Mini-Reviews II


Back at it for mini-reviews, the second!

First up is a double release from Anthony Weis, consisting of Sound Continuous, and SC Singles. Sound Continuous is a unique take on music and field recordings, where compositions accompany the recordings. SC Singles consists of only the musical composition part, without its field recording counterpart. Musically, it draws from acoustic music, rock, classical music, and a bunch of other genres and styles. The songs themselves are decent, but their incorporation into the long field recordings is what makes them special. Give it a try!

Musical genius Jacob Collier, after many videos on Youtube, finally released his album. In My Room. It’s mainly jazz and classical music, but it’s influenced by many other things that I couldn’t disclose. The guy plays many instruments and sings incredibly well, and has a natural gift for composition and understanding of music. This album is, simply put, a treat.

Aussie band Fat Guy Wears Mystic Wolf Shirt just release a short EP, named Accord/Dance. It’s pretty different from what they’ve done before, getting into mathcore and post-hardcore. It’s really good, and even features some electric violin, as well as a few other guest instruments. It’s rather short, but it gives something wild, unexpected, and really good!

Temples‘s new album, ladəs, is a fairly standard post-rock effort. It’s decent, but not very interesting to me. The compositions are mostly low to mid tempo and don’t seem to develop into anything, it just… goes. Maybe, if you’re a real fan of post-rock, you’ll enjoy this, it’s not bad by any means, just not really engrossing.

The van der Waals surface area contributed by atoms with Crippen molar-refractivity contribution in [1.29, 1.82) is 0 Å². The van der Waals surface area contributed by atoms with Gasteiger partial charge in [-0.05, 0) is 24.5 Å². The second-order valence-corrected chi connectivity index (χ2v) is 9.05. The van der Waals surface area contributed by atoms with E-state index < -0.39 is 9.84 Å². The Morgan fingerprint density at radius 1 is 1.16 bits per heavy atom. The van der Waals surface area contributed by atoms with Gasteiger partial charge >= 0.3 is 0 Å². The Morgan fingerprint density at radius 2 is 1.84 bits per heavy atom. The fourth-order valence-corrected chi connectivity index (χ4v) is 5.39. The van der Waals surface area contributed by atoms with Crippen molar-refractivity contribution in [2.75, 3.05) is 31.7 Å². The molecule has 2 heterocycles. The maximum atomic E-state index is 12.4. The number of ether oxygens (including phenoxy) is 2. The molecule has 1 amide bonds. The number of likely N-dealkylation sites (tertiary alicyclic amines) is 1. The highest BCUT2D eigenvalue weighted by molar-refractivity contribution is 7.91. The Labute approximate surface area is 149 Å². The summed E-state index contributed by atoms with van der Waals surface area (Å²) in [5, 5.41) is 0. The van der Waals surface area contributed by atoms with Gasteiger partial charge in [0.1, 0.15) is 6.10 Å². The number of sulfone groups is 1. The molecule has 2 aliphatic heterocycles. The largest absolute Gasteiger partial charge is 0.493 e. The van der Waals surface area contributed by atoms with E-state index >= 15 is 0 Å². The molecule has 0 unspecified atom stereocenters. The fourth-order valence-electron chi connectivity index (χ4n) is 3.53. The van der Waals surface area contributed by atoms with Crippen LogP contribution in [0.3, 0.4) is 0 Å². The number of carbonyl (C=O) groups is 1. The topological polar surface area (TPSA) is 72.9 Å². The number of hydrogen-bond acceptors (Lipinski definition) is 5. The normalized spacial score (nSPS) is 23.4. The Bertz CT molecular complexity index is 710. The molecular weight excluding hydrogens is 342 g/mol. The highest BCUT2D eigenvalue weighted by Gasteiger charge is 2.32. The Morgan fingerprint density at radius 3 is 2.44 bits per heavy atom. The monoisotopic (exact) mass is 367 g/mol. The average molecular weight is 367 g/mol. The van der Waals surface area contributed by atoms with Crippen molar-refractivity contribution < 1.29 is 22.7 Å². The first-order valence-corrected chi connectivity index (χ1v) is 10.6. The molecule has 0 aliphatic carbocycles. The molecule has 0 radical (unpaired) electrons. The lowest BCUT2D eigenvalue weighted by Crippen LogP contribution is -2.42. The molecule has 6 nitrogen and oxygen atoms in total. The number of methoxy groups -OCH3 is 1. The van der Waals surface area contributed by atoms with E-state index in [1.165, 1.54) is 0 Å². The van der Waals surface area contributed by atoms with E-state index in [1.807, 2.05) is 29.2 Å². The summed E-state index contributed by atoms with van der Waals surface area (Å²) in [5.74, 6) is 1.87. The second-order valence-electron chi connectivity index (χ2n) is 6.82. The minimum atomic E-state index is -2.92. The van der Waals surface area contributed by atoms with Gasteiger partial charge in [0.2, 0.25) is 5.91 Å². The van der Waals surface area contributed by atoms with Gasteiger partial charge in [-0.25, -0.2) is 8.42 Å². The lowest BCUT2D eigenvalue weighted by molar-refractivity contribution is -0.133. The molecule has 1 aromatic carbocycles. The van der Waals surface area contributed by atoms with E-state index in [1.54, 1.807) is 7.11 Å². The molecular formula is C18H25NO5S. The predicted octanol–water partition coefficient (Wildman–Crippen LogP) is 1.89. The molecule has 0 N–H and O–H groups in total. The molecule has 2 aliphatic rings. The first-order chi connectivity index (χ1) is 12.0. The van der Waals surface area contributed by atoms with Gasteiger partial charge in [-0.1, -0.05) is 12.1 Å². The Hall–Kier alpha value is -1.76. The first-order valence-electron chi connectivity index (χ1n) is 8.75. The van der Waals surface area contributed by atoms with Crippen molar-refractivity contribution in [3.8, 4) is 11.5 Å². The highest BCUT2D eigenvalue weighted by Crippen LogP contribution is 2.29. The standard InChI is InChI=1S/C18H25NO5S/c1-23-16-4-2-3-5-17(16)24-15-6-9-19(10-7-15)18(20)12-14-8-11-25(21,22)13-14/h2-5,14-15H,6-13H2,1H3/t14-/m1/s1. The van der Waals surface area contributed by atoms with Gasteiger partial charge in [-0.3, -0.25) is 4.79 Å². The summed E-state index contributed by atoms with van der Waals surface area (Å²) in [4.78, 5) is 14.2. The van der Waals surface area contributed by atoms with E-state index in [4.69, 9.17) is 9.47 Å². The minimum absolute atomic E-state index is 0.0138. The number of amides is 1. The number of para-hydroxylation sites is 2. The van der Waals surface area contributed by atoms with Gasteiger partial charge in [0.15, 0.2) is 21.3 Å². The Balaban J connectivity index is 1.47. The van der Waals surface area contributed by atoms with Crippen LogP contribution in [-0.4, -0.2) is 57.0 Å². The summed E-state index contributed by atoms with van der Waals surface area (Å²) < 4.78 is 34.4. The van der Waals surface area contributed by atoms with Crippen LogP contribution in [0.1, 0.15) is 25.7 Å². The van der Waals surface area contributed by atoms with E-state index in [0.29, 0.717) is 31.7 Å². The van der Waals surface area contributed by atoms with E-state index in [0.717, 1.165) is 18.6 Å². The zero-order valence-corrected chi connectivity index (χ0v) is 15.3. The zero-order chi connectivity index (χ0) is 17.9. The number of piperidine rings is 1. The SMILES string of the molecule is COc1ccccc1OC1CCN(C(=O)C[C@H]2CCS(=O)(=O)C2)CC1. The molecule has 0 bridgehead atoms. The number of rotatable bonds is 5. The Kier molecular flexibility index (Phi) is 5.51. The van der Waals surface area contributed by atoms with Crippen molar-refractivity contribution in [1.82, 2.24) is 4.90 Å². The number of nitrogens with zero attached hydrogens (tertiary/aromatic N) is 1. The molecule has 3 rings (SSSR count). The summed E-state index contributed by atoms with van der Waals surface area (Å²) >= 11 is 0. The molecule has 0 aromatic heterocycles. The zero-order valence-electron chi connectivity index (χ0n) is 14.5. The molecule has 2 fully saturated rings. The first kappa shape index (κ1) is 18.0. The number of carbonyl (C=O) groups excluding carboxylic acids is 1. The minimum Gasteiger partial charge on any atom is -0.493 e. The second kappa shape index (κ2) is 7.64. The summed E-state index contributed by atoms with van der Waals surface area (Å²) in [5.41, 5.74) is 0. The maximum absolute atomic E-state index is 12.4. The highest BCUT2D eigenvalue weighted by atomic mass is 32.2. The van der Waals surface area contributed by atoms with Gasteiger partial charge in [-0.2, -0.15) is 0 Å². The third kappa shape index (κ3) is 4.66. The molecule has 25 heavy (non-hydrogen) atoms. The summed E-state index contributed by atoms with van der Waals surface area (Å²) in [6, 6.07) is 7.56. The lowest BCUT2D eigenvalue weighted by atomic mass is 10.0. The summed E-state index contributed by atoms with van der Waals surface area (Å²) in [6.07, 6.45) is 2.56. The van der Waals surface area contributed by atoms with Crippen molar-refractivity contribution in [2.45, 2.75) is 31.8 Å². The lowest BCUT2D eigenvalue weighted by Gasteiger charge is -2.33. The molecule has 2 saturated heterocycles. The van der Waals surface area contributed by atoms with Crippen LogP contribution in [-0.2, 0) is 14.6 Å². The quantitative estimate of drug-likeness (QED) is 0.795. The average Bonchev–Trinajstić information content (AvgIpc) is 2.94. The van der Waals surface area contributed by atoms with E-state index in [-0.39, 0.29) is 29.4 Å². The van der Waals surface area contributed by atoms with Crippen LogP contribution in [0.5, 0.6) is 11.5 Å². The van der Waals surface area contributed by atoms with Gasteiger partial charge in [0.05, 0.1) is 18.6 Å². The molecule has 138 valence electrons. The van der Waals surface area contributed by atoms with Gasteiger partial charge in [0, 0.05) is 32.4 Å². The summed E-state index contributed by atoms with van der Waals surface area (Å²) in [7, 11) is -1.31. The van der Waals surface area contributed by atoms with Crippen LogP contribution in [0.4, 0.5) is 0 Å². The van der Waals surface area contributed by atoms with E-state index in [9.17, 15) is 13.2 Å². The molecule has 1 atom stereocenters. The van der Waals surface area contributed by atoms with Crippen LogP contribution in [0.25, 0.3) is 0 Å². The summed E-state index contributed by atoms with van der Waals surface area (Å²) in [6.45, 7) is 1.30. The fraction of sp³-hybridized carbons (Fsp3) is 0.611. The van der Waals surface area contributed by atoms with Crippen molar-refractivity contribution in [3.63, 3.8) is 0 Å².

I talked about Laksamana, last year, and had no news about the band since, until I discovered, this week, that they released another album, in February, called False Prophet. It’s very different from Antagonist, but it’s for the better. Instead of making a computer metal album, this one goes a lot of places: hip-hop, world music, and noise to name a few, all with harsh, unapologetically artificial synths. It’s awesome, and you should listen to this.

Intonate are a band from Montréal bridging the gap, somewhat, between progressive death metal and dissonant black metal with their debut album, The Swerve. It’s great to hear such dissonances and black metal aesthetics but with a prominent fretless bass and progressive death metal-like song structures and blatantly death passages. I’m sure you’ll really enjoy that album that’s kind of like the bastard child of Fallujah and Gorguts.

Noire is a Canadian atmospheric black metal band, and they will release their newest album, The Tracks of the Hunted, this week. It’s an okay album. Strangely, it has two songs that could be thought of as introductions: the unoriginally named “Piano Intro”, and “Eternity”, which is an all-acoustic track. This puts the first metal track in third, which is a bit odd, but not unprecedented. However, their take on atmospheric black metal doesn’t coincide with my tastes. Acoustic guitars on death metal riffs sound more like early Opeth than atmospheric black. Oh, and have I mentioned that this third track is the only metal track on the album? That sounds kind of weak for a band that calls themselves atmospheric and progressive black metal. IV is an almost-silent interlude, and V and VI are two acoustic tracks. Needless to say, the album is underwhelming in many ways.

Finally, Floa, by Mammal Hands, is an outstanding modern jazz record. It’s melodic and well-crafted, and the musicians are all on point at any time on the album. On top of that, add a bit of time signature experimentation, some ambient phases, and world music elements, and you’ve got a great formula! The band itself is very minimal in its members: it’s a trio consisting of saxophone, piano, and percussions. A really enjoyable ride!

On July 6 2016, this entry was posted.